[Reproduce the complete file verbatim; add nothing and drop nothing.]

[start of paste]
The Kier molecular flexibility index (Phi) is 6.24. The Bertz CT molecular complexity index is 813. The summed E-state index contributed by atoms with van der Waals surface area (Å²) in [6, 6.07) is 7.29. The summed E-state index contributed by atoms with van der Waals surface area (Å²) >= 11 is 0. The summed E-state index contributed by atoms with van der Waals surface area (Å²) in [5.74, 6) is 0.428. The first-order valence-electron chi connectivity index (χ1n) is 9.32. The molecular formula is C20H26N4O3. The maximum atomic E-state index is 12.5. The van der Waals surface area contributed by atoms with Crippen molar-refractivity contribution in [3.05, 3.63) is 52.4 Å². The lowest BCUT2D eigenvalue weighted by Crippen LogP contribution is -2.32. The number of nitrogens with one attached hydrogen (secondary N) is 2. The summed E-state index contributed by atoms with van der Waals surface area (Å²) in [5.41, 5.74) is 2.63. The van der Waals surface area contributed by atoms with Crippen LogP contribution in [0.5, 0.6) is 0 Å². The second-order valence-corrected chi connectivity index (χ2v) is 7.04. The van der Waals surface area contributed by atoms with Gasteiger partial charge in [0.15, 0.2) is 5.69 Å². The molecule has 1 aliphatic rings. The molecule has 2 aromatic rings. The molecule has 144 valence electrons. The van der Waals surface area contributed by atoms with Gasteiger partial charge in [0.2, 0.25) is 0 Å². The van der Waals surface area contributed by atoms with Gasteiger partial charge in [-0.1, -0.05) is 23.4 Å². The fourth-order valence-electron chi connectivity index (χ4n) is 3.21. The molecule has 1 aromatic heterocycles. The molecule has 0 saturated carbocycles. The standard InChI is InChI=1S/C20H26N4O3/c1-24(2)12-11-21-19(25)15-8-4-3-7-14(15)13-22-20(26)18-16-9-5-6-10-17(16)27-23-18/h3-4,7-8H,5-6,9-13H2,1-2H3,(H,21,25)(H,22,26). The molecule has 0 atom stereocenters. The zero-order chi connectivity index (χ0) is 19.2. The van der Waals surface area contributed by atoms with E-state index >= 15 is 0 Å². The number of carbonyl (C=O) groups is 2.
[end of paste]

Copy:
The Kier molecular flexibility index (Phi) is 6.24. The Bertz CT molecular complexity index is 813. The summed E-state index contributed by atoms with van der Waals surface area (Å²) in [6, 6.07) is 7.29. The summed E-state index contributed by atoms with van der Waals surface area (Å²) >= 11 is 0. The summed E-state index contributed by atoms with van der Waals surface area (Å²) in [5.74, 6) is 0.428. The first-order valence-electron chi connectivity index (χ1n) is 9.32. The molecular formula is C20H26N4O3. The maximum atomic E-state index is 12.5. The van der Waals surface area contributed by atoms with Crippen molar-refractivity contribution in [3.05, 3.63) is 52.4 Å². The lowest BCUT2D eigenvalue weighted by Crippen LogP contribution is -2.32. The number of nitrogens with one attached hydrogen (secondary N) is 2. The summed E-state index contributed by atoms with van der Waals surface area (Å²) in [5.41, 5.74) is 2.63. The van der Waals surface area contributed by atoms with Crippen LogP contribution in [0.5, 0.6) is 0 Å². The second-order valence-corrected chi connectivity index (χ2v) is 7.04. The van der Waals surface area contributed by atoms with Gasteiger partial charge in [0.15, 0.2) is 5.69 Å². The molecule has 1 aliphatic rings. The molecule has 2 aromatic rings. The molecule has 144 valence electrons. The van der Waals surface area contributed by atoms with Gasteiger partial charge in [0.2, 0.25) is 0 Å². The van der Waals surface area contributed by atoms with Gasteiger partial charge in [-0.1, -0.05) is 23.4 Å². The fourth-order valence-electron chi connectivity index (χ4n) is 3.21. The molecule has 1 aromatic heterocycles. The molecule has 0 saturated carbocycles. The standard InChI is InChI=1S/C20H26N4O3/c1-24(2)12-11-21-19(25)15-8-4-3-7-14(15)13-22-20(26)18-16-9-5-6-10-17(16)27-23-18/h3-4,7-8H,5-6,9-13H2,1-2H3,(H,21,25)(H,22,26). The molecule has 0 atom stereocenters. The zero-order chi connectivity index (χ0) is 19.2. The van der Waals surface area contributed by atoms with E-state index >= 15 is 0 Å². The number of carbonyl (C=O) groups is 2.